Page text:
By the time that the Liverpool goalkeeper Jose Reina went straight through the legs of Eidur Gudjohnsen and then slapped Arjen Robben in the face to ensure a red card, the battle for Rafael Benitez's team was already lost, the Premiership title as good as decided. The true picture of the balance of power between these sides did not lie in a petty stand-off nine minutes from time, but the awesome details of Chelsea's dominance.
The goals came from William Gallas and Hernan Crespo and they leave the Premiership champions 15 points clear of Manchester United in second place and 21 ahead of Liverpool. The European champions had their very last chance to slow the procession yesterday, but they ended simply adding their names to the long list of victims that have fallen by the way on Chelsea's march to the title.
The ankle injury he was dealt against West Ham on 2 January meant that Michael Essien never made the trip to the African Nations' Cup in Egypt and, with Ghana now eliminated, he is eligible to play for his club side once again. But it was far too convenient not to arouse suspicion that as the tournament draws to a close, Essien yesterday made his recovery from fitness just in time to face Liverpool.
Jose Mourinho will doubtless pass the credit to a medical department at Chelsea that is under intense pressure to rehabilitate players from injury as rapidly as possible - and the Ghana football federation will have little choice but to accept that verdict. The timing for them, however, will hurt the most. Essien came back into a team that has won just once in the three Premiership games they have played since his absence.
The final part of a drama in four acts involving these two clubs this season - unless they meet again in the Champions' League - and there was precious little sign that either Rafael Benitez or Jose Mourinho were about to liberate their sides from their strict tactical regime. Only one striker committed to attack in either side and two midfields packed with muscle, it was Liverpool who held the balance of power right up to the Chelsea's first goal on 34 minutes.
Peter Crouch was the man most likely to tip the game in Liverpool's favour, clattering into Petr Cech twice and, as is his way, full of apologies afterwards. Few strikers have the advantage of towering over John Terry when they wait for corner kicks and Crouch put the Chelsea captain under the kind of pressure to which he is not accustomed as well as bloodying the brow of Cech.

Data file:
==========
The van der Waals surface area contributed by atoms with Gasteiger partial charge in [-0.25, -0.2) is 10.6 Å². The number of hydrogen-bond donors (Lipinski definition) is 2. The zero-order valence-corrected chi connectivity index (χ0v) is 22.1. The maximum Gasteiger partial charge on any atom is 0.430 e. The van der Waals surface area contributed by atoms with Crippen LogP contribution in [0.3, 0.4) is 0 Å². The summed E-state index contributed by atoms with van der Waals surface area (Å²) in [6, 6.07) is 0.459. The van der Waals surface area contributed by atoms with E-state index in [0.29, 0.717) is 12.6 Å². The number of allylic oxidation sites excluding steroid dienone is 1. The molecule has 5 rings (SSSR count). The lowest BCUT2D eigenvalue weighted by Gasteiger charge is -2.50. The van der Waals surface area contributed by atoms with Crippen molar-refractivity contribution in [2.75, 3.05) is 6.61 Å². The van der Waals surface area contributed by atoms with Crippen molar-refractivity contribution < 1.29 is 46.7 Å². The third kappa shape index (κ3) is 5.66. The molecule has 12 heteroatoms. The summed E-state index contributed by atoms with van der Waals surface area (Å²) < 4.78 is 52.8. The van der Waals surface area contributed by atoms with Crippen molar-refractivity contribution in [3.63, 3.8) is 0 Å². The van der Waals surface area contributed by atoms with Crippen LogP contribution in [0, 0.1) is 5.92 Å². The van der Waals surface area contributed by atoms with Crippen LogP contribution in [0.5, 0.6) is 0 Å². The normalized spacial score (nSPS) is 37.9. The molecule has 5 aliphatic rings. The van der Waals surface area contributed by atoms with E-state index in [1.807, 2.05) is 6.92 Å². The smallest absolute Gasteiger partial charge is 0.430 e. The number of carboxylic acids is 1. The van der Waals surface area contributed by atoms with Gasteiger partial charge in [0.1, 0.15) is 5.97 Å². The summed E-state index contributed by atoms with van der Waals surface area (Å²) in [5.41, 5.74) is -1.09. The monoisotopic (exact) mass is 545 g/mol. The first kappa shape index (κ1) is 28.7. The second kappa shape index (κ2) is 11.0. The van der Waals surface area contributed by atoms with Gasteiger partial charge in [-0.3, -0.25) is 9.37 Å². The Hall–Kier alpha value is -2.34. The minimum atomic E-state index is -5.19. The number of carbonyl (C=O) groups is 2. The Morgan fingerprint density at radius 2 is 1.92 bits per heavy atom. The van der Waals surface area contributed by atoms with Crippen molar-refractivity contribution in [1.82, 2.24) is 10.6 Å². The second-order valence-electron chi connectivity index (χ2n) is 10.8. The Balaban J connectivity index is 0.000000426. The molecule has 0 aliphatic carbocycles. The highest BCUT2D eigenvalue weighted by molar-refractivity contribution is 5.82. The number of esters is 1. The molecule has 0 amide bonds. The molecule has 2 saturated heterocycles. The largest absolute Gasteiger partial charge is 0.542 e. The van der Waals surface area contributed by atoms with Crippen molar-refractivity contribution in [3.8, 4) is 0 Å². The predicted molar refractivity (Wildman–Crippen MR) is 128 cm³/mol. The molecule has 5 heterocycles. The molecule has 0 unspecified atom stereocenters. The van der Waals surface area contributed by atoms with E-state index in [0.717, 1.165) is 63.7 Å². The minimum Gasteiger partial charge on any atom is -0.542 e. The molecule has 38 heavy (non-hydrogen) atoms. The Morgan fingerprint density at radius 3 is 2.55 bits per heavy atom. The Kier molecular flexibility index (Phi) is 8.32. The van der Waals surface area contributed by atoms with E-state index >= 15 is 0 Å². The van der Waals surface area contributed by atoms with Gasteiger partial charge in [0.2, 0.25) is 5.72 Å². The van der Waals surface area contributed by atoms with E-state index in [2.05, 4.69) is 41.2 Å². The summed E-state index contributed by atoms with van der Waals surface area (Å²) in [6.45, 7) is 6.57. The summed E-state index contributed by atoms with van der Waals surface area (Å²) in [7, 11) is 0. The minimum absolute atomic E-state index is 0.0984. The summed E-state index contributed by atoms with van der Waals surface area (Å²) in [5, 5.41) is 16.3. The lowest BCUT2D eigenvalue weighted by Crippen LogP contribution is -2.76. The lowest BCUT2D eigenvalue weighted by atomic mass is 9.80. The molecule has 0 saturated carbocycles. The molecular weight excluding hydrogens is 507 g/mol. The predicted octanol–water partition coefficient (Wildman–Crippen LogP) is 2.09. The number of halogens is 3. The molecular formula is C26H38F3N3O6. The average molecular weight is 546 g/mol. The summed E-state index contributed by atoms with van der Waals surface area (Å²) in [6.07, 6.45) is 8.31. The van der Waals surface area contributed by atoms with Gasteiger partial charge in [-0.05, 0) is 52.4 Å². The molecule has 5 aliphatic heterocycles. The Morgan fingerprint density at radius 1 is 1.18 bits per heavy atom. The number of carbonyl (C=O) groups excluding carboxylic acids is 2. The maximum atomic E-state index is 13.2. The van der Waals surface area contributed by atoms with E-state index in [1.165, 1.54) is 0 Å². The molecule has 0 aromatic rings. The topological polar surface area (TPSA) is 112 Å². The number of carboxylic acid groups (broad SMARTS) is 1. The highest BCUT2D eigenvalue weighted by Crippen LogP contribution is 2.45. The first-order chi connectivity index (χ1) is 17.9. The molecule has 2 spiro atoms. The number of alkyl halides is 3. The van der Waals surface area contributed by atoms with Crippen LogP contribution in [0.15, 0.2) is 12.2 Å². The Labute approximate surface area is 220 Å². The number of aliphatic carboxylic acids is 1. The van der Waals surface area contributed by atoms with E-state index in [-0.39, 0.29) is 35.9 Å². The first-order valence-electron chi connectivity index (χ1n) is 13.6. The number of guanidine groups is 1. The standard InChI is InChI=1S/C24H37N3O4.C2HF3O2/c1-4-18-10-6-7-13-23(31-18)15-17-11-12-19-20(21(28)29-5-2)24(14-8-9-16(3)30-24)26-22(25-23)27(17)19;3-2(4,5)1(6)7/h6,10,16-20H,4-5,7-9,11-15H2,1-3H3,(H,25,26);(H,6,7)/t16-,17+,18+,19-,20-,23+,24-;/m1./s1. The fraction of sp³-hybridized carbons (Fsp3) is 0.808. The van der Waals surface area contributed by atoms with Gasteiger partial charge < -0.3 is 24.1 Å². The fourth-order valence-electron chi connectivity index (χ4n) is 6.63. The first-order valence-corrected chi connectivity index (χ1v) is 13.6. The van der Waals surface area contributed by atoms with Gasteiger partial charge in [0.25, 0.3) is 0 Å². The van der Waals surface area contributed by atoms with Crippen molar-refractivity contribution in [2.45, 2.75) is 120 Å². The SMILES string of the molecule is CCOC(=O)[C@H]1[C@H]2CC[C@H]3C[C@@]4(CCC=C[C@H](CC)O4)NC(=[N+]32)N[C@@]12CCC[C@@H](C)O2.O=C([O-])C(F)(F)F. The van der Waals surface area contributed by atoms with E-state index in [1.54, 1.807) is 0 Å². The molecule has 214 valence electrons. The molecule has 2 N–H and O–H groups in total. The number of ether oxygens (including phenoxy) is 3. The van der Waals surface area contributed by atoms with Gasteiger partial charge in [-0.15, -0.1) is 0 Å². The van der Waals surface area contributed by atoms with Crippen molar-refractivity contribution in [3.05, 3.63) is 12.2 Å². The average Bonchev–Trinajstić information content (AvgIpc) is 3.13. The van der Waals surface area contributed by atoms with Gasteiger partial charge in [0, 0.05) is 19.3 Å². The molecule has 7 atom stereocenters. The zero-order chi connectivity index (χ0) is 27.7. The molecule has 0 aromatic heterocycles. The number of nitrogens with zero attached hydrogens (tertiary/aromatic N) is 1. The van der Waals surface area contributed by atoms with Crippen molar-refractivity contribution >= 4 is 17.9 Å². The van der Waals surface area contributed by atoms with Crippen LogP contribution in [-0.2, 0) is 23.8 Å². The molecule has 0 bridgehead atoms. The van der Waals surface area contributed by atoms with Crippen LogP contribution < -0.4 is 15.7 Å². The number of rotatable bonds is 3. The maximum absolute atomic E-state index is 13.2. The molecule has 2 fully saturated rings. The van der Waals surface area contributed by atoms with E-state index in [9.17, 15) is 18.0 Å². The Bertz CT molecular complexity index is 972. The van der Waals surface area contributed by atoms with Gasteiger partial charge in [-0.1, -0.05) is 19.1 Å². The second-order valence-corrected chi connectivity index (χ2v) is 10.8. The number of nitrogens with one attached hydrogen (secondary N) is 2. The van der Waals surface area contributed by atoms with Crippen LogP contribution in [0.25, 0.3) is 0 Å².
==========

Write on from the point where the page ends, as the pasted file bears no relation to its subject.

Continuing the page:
Terry did enough in the 24th minute to unsettle Crouch when he lunged at Sami Hyypia's knock-back across the face of the goal although the England defender was not at his composed best. Alongside Chelsea's owner, Roman Abramovich, in the best seats at Stamford Bridge, was Gianfranco Zola. He wore a broad grin every time the camera settled on him, Abramovich looked more pensive.
With good reason, because the impeccably drilled Liverpool team, constantly being reorganised by Benitez on the touchline, had locked Chelsea's two wingers, Joe Cole and Arjen Robben, in their own half. It was telling that when Cole finally broke free on the right and won a close decision on a corner that Liverpool's problems began and William Gallas scored 11 minutes before the break.
From the corner, Ricardo Carvalho won a difficult header at the back of the area and the ball fell to Gallas six yards out who, with his back to goal, hooked the ball back and into the net.
It was a blow that Liverpool scarcely deserved, and Stephen Warnock's slip two minutes later almost condemned them to defeat before the half was over. Cole seized on possession but, to the fury of Mourinho, struck his shot wide of the near post.
On the stroke of half-time, Hernan Crespo had a goal disallowed for offside to howls of protest from his team-mates towards the linesman, Gavin Ward, who, in appearance, looked closer to the age of the ball-boys than the players. The official stood his ground and replays revealed his decision to be absolutely correct.
Crouch failed to get on the end of a Gerrard cross and Cech pushed out a shot from the Liverpool captain, but as the away side's desperation increased it was Chelsea who strengthened their grip on the game. Robben went past Jamie Carragher, but Reina flicked his shot wide. In the 68th minute, Crespo timed his run on to the end of Asier Del Horno's flick and launched a perfectly executed volley into the far corner of Reina's net.
At two goals down, Benitez had no option but to switch his side's taut defensive formation into a 4-3-3 attacking system. Chelsea swept them away. Damien Duff came on and then off with what looked like a strain to his leg. Then, on 81 minutes, Reina chased Eidur Gudjohnsen out to the right wing and launched a clumsy tackle. As he was called over by the referee, Alan Wiley, the Spanish goalkeeper thrust a hand into the face of Robben, who made sure that he exploited the moment for all it was worth.
Down to 10 men, with Jerzy Dudek in goal, Liverpool crumbled. Only a fine saving tackle from Steven Gerrard stopped Robben as he broke into the area with one minute remaining. It was to the Liverpool captain that the home fans' taunts were aimed in the last few minutes of the game. Gerrard's Liverpool team may have made enormous progress under Benitez but they still have a distance to travel to catch Mourinho's Chelsea.
Goals: Gallas (34) 1-0; Crespo (68) 2-0; Chelsea (4-1-4-1): Cech; Gallas, Carvalho, Terry, Del Horno; Makelele (Diarra, 84); J Cole (Duf,f 74; Gudjohnsen, 79), Lampard, Essien, Robben; Crespo. Substitutes not used: Cudicini (gk), Huth.
Liverpool (4-4-1-1): Reina; Finnan, Hyypia, Carragher, Warnock; Gerrard, Sissoko (Cissé, 74), Alonso, Riise (Garcia, 61; Dudek, 84); Kewell; Crouch. Substitutes not used: Morientes, Traoré.
Referee: A Wiley (Staffordshire).
Booked: Chelsea Essien; Liverpool Garcia, Alonso. Sent off: Reina.
Man of the match: Carvalho.
Attendance: 42,316Reuse content